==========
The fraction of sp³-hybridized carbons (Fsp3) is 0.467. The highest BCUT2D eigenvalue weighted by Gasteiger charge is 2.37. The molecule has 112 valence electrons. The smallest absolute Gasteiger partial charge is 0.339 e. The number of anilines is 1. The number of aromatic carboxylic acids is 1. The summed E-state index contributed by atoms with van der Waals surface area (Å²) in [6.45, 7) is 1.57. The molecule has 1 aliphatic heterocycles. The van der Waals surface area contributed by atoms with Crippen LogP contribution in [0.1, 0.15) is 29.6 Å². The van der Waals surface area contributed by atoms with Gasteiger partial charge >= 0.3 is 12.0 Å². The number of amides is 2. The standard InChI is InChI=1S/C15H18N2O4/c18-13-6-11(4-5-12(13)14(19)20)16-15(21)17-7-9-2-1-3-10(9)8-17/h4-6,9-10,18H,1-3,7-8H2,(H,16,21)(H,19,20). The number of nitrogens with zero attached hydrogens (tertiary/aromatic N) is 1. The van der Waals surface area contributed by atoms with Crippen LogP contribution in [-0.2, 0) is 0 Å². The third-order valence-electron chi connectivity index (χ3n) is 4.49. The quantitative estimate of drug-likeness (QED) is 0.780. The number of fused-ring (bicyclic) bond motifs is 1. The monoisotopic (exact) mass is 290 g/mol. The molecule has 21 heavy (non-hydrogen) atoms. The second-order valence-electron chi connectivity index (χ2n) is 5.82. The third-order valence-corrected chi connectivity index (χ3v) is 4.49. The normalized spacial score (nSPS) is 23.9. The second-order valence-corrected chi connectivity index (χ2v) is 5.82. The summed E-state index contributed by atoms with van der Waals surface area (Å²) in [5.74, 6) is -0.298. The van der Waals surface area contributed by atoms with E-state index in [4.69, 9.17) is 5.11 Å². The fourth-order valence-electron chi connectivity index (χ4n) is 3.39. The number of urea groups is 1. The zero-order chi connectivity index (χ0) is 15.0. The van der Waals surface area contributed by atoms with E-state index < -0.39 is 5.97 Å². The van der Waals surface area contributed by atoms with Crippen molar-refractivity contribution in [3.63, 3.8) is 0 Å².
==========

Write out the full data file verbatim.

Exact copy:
The fraction of sp³-hybridized carbons (Fsp3) is 0.467. The highest BCUT2D eigenvalue weighted by Gasteiger charge is 2.37. The molecule has 112 valence electrons. The smallest absolute Gasteiger partial charge is 0.339 e. The number of anilines is 1. The number of aromatic carboxylic acids is 1. The summed E-state index contributed by atoms with van der Waals surface area (Å²) in [6.45, 7) is 1.57. The molecule has 1 aliphatic heterocycles. The van der Waals surface area contributed by atoms with Crippen LogP contribution in [0.1, 0.15) is 29.6 Å². The van der Waals surface area contributed by atoms with Gasteiger partial charge >= 0.3 is 12.0 Å². The number of amides is 2. The standard InChI is InChI=1S/C15H18N2O4/c18-13-6-11(4-5-12(13)14(19)20)16-15(21)17-7-9-2-1-3-10(9)8-17/h4-6,9-10,18H,1-3,7-8H2,(H,16,21)(H,19,20). The number of nitrogens with zero attached hydrogens (tertiary/aromatic N) is 1. The van der Waals surface area contributed by atoms with Crippen LogP contribution in [-0.2, 0) is 0 Å². The third-order valence-electron chi connectivity index (χ3n) is 4.49. The quantitative estimate of drug-likeness (QED) is 0.780. The number of fused-ring (bicyclic) bond motifs is 1. The monoisotopic (exact) mass is 290 g/mol. The molecule has 21 heavy (non-hydrogen) atoms. The second-order valence-electron chi connectivity index (χ2n) is 5.82. The third-order valence-corrected chi connectivity index (χ3v) is 4.49. The normalized spacial score (nSPS) is 23.9. The second-order valence-corrected chi connectivity index (χ2v) is 5.82. The summed E-state index contributed by atoms with van der Waals surface area (Å²) in [5.74, 6) is -0.298. The van der Waals surface area contributed by atoms with E-state index in [4.69, 9.17) is 5.11 Å². The fourth-order valence-electron chi connectivity index (χ4n) is 3.39. The number of urea groups is 1. The zero-order chi connectivity index (χ0) is 15.0. The van der Waals surface area contributed by atoms with E-state index < -0.39 is 5.97 Å². The van der Waals surface area contributed by atoms with Crippen molar-refractivity contribution in [3.63, 3.8) is 0 Å².